Louisiana (Grant Parish), Georgetown — Village of Georgetown
On State Highway 500 near U.S. 167.
Area once settled by the Choctaw Nation. Anglo-Americans settled here near the crossroads of the Harrisonburg and Three Notch Roads which connected the region to the Natchez Trace & the El Camino Real. Later, a stop on Jay Gould's Iron Mountain RR. . . . — Map (db m136267) HM
Louisiana (Grant Parish), Montgomery — Montgomery, Louisiana
On Montgomery/Campti Highway (U.S. 71) near Caddo Street, on the right when traveling south.
One of the oldest towns in the state, it began in 1719 as Bon Dieu Falls, a French trading post. In 1840 General Thomas Woodward bought the land and named it Creola Bluff. In 1860 it was renamed Montgomery. It was an important steamboat . . . — Map (db m136208) HM
Louisiana (Grant Parish), Pollock — Oction House
On Howard Street (State Highway 8) near Haney Street, on the left when traveling west.
Oction House is the oldest remaining residence in the Town of Pollock. Composed of two separate houses, its rear addition contains the original house, a Louisiana galleried cottage built circa 1861 by Levi B. Parker. Parker built his one-room . . . — Map (db m118129) HM
Louisiana (Grant Parish), Pollock — Pollock School
On Howard Street (State Highway 8) west of Harvey Street, on the right when traveling east.
The first school in Pollock was established in 1893-1894. The Rev. Frank Brian, a minister and state senator was hired by the students' parents to serve as the first instructor. Located near the business district, the first school building was . . . — Map (db m135983) HM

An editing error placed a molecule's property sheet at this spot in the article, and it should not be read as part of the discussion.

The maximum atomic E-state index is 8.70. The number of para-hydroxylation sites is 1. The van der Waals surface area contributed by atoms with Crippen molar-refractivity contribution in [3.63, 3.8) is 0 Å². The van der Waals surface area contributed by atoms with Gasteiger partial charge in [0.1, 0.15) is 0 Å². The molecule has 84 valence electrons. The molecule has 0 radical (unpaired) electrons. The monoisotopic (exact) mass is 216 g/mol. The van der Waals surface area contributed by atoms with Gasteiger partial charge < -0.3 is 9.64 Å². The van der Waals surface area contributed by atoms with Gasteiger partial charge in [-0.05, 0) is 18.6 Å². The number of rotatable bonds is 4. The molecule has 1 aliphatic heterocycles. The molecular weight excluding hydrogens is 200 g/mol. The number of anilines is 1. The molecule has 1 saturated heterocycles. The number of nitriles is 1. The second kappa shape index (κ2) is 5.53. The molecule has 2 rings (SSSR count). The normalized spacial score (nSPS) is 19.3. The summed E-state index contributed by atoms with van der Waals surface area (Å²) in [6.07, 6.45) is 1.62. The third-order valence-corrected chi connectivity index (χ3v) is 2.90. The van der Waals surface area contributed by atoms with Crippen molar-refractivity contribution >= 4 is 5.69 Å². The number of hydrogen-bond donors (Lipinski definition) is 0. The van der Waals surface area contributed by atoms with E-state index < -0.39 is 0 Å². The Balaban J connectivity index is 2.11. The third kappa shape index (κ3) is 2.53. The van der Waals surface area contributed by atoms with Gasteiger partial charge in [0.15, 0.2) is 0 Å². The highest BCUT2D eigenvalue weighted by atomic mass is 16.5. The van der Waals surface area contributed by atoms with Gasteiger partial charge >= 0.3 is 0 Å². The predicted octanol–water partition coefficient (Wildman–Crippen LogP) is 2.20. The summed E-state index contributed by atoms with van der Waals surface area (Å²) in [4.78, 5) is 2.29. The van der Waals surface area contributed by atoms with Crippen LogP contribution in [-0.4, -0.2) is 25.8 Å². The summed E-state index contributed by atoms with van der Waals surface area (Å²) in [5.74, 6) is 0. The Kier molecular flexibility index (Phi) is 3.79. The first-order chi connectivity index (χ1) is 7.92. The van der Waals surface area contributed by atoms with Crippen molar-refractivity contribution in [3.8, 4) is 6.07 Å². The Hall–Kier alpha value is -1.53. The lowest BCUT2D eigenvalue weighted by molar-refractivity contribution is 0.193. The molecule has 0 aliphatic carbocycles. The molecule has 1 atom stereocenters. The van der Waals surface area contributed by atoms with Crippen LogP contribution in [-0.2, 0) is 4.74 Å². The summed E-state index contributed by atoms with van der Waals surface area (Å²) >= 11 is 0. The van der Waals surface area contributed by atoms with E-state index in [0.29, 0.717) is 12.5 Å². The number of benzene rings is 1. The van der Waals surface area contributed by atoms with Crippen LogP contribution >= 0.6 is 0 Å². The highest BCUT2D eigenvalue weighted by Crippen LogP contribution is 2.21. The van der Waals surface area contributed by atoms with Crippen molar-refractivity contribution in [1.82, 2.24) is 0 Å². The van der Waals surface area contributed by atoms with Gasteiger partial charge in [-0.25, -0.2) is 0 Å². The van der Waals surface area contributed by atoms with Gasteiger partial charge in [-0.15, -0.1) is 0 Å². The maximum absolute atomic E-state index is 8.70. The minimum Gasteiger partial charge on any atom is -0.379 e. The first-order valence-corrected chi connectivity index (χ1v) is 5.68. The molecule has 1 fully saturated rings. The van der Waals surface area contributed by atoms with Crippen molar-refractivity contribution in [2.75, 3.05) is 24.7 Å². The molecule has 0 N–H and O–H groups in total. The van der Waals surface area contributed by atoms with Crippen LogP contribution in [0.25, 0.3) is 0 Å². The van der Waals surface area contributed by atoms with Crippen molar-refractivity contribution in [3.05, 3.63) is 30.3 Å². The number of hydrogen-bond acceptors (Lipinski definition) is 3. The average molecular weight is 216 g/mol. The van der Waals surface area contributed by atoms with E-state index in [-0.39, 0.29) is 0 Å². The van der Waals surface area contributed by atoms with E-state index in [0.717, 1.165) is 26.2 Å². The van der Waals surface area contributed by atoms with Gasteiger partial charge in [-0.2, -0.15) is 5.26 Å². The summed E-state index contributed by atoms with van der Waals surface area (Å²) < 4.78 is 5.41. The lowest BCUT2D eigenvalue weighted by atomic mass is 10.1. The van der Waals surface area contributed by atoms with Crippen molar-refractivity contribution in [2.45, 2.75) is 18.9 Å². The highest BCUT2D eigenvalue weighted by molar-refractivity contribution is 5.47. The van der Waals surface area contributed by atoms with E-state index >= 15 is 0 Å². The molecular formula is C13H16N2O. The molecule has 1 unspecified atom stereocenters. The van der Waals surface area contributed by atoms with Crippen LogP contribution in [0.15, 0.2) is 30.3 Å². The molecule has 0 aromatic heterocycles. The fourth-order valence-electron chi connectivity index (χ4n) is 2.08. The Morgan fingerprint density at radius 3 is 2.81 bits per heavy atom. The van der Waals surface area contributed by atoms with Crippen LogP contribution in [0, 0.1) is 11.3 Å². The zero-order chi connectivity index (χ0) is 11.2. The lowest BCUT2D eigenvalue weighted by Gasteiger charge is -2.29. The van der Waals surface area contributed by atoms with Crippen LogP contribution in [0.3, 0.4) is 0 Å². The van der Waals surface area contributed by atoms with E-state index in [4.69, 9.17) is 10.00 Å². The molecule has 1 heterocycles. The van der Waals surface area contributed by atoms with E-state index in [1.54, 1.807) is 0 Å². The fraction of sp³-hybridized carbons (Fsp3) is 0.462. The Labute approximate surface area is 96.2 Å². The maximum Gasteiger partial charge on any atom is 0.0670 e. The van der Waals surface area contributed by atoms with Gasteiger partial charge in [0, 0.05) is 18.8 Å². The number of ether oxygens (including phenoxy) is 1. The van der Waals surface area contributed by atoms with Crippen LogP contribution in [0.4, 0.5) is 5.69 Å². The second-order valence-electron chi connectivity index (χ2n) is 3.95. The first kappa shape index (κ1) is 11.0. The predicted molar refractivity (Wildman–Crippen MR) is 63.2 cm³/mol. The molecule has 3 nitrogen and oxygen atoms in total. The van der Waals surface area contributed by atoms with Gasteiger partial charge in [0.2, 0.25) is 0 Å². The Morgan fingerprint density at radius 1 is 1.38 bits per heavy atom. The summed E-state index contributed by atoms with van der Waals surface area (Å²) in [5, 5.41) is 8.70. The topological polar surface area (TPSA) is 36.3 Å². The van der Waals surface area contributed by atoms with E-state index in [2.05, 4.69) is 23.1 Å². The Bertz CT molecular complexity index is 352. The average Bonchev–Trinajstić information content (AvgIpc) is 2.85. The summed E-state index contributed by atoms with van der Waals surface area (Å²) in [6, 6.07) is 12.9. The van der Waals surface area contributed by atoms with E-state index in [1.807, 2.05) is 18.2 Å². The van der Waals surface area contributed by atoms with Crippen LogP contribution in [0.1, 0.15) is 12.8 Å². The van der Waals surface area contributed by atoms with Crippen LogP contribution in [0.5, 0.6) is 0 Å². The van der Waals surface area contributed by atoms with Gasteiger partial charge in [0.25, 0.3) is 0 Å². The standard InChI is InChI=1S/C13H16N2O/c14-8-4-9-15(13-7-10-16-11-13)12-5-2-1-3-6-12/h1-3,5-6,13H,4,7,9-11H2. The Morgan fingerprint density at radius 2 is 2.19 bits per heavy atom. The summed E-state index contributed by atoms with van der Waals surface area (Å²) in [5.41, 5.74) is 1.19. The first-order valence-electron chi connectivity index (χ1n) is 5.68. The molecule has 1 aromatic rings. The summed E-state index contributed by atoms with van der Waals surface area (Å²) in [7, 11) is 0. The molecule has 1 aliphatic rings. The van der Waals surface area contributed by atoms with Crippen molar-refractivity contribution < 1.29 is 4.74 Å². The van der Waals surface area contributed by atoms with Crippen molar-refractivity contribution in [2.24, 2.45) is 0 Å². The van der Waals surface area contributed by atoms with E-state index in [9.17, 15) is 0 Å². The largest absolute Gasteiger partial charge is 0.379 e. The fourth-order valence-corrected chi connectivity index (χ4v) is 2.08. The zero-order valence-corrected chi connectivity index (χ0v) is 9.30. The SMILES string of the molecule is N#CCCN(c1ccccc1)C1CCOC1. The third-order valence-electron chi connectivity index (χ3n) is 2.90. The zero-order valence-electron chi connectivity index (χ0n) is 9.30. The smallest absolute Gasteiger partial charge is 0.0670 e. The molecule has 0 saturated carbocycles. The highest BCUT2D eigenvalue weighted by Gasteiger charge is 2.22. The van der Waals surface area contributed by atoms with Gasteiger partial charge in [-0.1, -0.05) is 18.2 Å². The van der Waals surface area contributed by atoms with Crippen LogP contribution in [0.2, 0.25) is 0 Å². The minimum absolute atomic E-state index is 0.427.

Louisiana (Grant Parish), Pollock — Town of Pollock
On Howard Street (Highway 8) 0.2 miles west of Ridge Street (U.S. 165), on the right when traveling west.
Indians once roamed the land of crystal streams. Then came pioneer farmers and called it Oction. In 1889 Jay Gould, Wall Street tycoon, built the Iron Mountain Railroad through here. In 1892 he built the Big Creek Sawmill, the largest pine sawmill . . . — Map (db m117813) HM
Louisiana (Grant Parish), Pollock — Welcome to Pollock Home of the Dogwood Festival
On Patterson Street (State Highway 366) 0.1 miles east of Ridge Street (U.S. 165), on the right when traveling east.
Native Americans first roamed this area of virgin pines and crystal streams. Then it was named Oction by early pioneer settlers. The Civil War Battle at Oction Hill occurred here in 1864. In 1889, Jay Gould, business tycoon and railroad magnate, . . . — Map (db m117582) HM
Louisiana (Grant Parish), Prospect — Prospect School
On Prospect Road near Prospect Church Road.
Prospect School had its beginning in the late 1800s, having its first class at Prospect Baptist Church, which was across the road from where the first building was built. In the late 1920s or early 1930s, the first building was destroyed by a . . . — Map (db m124015) HM
Louisiana (Grant Parish), Verda — Verda
On State Highway 1240 south of State Highway 122, on the left when traveling south.
Verda was named for the daughter of the town's first postmaster, Uriah E. DeWitt. Formerly known as College Hill, Verda's 19th century origins centered on the efforts of area farmers to establish a school for their families. Beginning as a local . . . — Map (db m136676) HM